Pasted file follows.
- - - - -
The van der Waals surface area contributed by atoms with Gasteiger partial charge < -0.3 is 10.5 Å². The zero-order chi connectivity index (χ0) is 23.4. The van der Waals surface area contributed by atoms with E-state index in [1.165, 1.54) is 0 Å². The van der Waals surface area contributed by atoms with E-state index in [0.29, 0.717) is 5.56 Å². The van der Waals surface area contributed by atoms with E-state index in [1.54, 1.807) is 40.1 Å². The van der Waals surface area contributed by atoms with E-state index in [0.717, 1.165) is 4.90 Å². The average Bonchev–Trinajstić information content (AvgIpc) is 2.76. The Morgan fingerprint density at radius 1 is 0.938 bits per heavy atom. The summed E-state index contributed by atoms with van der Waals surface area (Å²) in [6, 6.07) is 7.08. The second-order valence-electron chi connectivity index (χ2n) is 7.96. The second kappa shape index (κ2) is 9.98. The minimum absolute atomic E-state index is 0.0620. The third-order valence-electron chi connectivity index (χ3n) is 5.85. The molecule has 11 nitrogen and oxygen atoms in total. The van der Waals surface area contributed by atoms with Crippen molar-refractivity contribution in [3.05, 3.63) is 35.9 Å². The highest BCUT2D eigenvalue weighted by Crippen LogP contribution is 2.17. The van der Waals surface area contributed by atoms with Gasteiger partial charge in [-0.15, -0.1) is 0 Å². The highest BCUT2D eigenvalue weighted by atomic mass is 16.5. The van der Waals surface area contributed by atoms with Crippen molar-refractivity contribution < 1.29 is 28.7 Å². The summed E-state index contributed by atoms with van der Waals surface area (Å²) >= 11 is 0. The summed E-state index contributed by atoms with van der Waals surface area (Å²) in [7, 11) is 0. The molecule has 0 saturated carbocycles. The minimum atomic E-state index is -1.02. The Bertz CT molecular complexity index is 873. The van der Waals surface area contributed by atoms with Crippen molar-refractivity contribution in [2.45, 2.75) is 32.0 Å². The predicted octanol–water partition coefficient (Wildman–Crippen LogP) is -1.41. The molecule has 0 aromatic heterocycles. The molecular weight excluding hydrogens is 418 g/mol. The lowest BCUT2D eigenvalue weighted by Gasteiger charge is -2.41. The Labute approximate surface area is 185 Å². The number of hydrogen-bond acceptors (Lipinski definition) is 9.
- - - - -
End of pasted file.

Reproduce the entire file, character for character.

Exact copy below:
The van der Waals surface area contributed by atoms with Gasteiger partial charge < -0.3 is 10.5 Å². The zero-order chi connectivity index (χ0) is 23.4. The van der Waals surface area contributed by atoms with E-state index in [1.165, 1.54) is 0 Å². The van der Waals surface area contributed by atoms with E-state index in [0.29, 0.717) is 5.56 Å². The van der Waals surface area contributed by atoms with E-state index in [1.54, 1.807) is 40.1 Å². The van der Waals surface area contributed by atoms with E-state index in [0.717, 1.165) is 4.90 Å². The average Bonchev–Trinajstić information content (AvgIpc) is 2.76. The Morgan fingerprint density at radius 1 is 0.938 bits per heavy atom. The summed E-state index contributed by atoms with van der Waals surface area (Å²) in [6, 6.07) is 7.08. The second-order valence-electron chi connectivity index (χ2n) is 7.96. The second kappa shape index (κ2) is 9.98. The minimum absolute atomic E-state index is 0.0620. The third-order valence-electron chi connectivity index (χ3n) is 5.85. The molecule has 11 nitrogen and oxygen atoms in total. The van der Waals surface area contributed by atoms with Crippen molar-refractivity contribution in [3.05, 3.63) is 35.9 Å². The highest BCUT2D eigenvalue weighted by Crippen LogP contribution is 2.17. The van der Waals surface area contributed by atoms with Gasteiger partial charge in [-0.15, -0.1) is 0 Å². The highest BCUT2D eigenvalue weighted by atomic mass is 16.5. The van der Waals surface area contributed by atoms with Crippen molar-refractivity contribution < 1.29 is 28.7 Å². The summed E-state index contributed by atoms with van der Waals surface area (Å²) >= 11 is 0. The summed E-state index contributed by atoms with van der Waals surface area (Å²) in [7, 11) is 0. The molecule has 0 saturated carbocycles. The minimum atomic E-state index is -1.02. The Bertz CT molecular complexity index is 873. The van der Waals surface area contributed by atoms with Crippen molar-refractivity contribution in [2.45, 2.75) is 32.0 Å². The predicted octanol–water partition coefficient (Wildman–Crippen LogP) is -1.41. The molecule has 0 aromatic heterocycles. The molecular weight excluding hydrogens is 418 g/mol. The lowest BCUT2D eigenvalue weighted by Gasteiger charge is -2.41. The Labute approximate surface area is 185 Å². The number of hydrogen-bond acceptors (Lipinski definition) is 9.